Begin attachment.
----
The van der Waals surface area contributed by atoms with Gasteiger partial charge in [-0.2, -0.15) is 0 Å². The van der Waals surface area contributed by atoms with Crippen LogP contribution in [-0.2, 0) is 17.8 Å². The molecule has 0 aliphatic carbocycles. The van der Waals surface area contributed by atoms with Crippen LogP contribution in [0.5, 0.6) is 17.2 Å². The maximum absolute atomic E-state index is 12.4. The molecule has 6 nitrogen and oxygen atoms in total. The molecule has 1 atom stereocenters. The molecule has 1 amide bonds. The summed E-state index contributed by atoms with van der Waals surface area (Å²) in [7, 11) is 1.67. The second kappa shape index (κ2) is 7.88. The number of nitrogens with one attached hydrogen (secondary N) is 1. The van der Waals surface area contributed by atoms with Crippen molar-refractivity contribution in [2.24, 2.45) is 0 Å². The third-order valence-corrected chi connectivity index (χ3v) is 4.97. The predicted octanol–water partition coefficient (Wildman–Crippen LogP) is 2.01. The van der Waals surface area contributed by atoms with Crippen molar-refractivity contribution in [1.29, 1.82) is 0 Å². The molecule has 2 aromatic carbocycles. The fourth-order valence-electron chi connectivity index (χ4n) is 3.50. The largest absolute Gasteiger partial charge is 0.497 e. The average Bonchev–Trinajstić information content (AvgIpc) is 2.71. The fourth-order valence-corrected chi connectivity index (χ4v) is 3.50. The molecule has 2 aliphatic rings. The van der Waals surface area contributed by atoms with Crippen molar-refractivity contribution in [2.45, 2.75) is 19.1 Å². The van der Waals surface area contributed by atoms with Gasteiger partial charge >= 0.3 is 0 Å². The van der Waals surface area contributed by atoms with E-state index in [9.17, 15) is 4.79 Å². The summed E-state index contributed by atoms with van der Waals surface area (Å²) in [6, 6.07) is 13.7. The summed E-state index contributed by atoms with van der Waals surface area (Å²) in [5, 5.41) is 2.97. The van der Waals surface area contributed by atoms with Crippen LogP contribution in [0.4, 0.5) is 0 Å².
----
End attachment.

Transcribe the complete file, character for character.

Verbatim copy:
The van der Waals surface area contributed by atoms with Gasteiger partial charge in [-0.2, -0.15) is 0 Å². The van der Waals surface area contributed by atoms with Crippen LogP contribution in [-0.2, 0) is 17.8 Å². The molecule has 0 aliphatic carbocycles. The van der Waals surface area contributed by atoms with Crippen LogP contribution in [0.5, 0.6) is 17.2 Å². The maximum absolute atomic E-state index is 12.4. The molecule has 6 nitrogen and oxygen atoms in total. The molecule has 1 atom stereocenters. The molecule has 1 amide bonds. The summed E-state index contributed by atoms with van der Waals surface area (Å²) in [7, 11) is 1.67. The second kappa shape index (κ2) is 7.88. The number of nitrogens with one attached hydrogen (secondary N) is 1. The van der Waals surface area contributed by atoms with Crippen molar-refractivity contribution in [2.24, 2.45) is 0 Å². The third-order valence-corrected chi connectivity index (χ3v) is 4.97. The predicted octanol–water partition coefficient (Wildman–Crippen LogP) is 2.01. The van der Waals surface area contributed by atoms with Crippen molar-refractivity contribution in [1.29, 1.82) is 0 Å². The molecule has 2 aromatic carbocycles. The fourth-order valence-electron chi connectivity index (χ4n) is 3.50. The largest absolute Gasteiger partial charge is 0.497 e. The average Bonchev–Trinajstić information content (AvgIpc) is 2.71. The fourth-order valence-corrected chi connectivity index (χ4v) is 3.50. The molecule has 2 aliphatic rings. The van der Waals surface area contributed by atoms with Crippen molar-refractivity contribution in [2.45, 2.75) is 19.1 Å². The van der Waals surface area contributed by atoms with Gasteiger partial charge >= 0.3 is 0 Å². The van der Waals surface area contributed by atoms with E-state index in [9.17, 15) is 4.79 Å². The summed E-state index contributed by atoms with van der Waals surface area (Å²) in [6, 6.07) is 13.7. The summed E-state index contributed by atoms with van der Waals surface area (Å²) in [5, 5.41) is 2.97. The van der Waals surface area contributed by atoms with Crippen LogP contribution in [0.4, 0.5) is 0 Å².